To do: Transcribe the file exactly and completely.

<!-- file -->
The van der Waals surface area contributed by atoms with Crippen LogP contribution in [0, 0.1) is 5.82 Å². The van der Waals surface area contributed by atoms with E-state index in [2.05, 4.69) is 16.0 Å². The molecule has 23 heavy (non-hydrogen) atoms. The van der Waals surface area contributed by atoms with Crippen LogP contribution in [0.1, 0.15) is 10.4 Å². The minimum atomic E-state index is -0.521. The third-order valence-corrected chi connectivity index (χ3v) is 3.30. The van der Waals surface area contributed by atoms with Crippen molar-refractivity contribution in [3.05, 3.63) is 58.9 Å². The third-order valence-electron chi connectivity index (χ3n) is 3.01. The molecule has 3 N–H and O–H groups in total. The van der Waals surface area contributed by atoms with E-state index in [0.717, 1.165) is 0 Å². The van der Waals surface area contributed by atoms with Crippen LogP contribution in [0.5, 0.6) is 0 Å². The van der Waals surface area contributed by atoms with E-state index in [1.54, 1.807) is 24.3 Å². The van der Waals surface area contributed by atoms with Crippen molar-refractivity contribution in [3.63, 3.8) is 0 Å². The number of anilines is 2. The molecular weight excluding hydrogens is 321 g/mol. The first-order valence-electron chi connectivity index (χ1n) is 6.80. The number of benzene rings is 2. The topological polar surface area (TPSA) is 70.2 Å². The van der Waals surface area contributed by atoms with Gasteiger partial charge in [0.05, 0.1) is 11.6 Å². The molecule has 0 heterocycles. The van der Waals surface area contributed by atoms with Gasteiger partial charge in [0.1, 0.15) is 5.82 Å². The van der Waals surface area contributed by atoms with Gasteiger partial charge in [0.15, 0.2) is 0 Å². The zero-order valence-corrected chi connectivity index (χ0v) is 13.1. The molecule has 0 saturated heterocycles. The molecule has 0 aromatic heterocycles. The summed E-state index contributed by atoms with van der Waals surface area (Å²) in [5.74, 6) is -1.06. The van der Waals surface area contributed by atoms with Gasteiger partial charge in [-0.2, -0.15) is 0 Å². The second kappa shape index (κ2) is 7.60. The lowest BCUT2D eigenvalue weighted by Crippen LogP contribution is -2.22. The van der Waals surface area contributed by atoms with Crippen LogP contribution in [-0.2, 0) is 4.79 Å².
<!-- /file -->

The van der Waals surface area contributed by atoms with Crippen LogP contribution in [0, 0.1) is 5.82 Å². The van der Waals surface area contributed by atoms with E-state index in [2.05, 4.69) is 16.0 Å². The molecule has 23 heavy (non-hydrogen) atoms. The van der Waals surface area contributed by atoms with Crippen LogP contribution in [0.1, 0.15) is 10.4 Å². The minimum atomic E-state index is -0.521. The third-order valence-corrected chi connectivity index (χ3v) is 3.30. The van der Waals surface area contributed by atoms with Crippen molar-refractivity contribution in [3.05, 3.63) is 58.9 Å². The third-order valence-electron chi connectivity index (χ3n) is 3.01. The molecule has 3 N–H and O–H groups in total. The van der Waals surface area contributed by atoms with E-state index in [0.717, 1.165) is 0 Å². The van der Waals surface area contributed by atoms with Crippen LogP contribution in [0.5, 0.6) is 0 Å². The van der Waals surface area contributed by atoms with E-state index in [1.54, 1.807) is 24.3 Å². The van der Waals surface area contributed by atoms with Crippen molar-refractivity contribution in [3.63, 3.8) is 0 Å². The number of anilines is 2. The molecular weight excluding hydrogens is 321 g/mol. The first-order valence-electron chi connectivity index (χ1n) is 6.80. The number of benzene rings is 2. The topological polar surface area (TPSA) is 70.2 Å². The van der Waals surface area contributed by atoms with Gasteiger partial charge in [0.05, 0.1) is 11.6 Å². The molecule has 0 heterocycles. The van der Waals surface area contributed by atoms with Gasteiger partial charge in [0.1, 0.15) is 5.82 Å². The van der Waals surface area contributed by atoms with Gasteiger partial charge in [0.15, 0.2) is 0 Å². The zero-order valence-corrected chi connectivity index (χ0v) is 13.1. The molecule has 0 saturated heterocycles. The molecule has 0 aromatic heterocycles. The summed E-state index contributed by atoms with van der Waals surface area (Å²) in [5.74, 6) is -1.06. The van der Waals surface area contributed by atoms with Gasteiger partial charge in [-0.2, -0.15) is 0 Å². The second kappa shape index (κ2) is 7.60. The lowest BCUT2D eigenvalue weighted by Crippen LogP contribution is -2.22. The van der Waals surface area contributed by atoms with Crippen LogP contribution in [-0.2, 0) is 4.79 Å².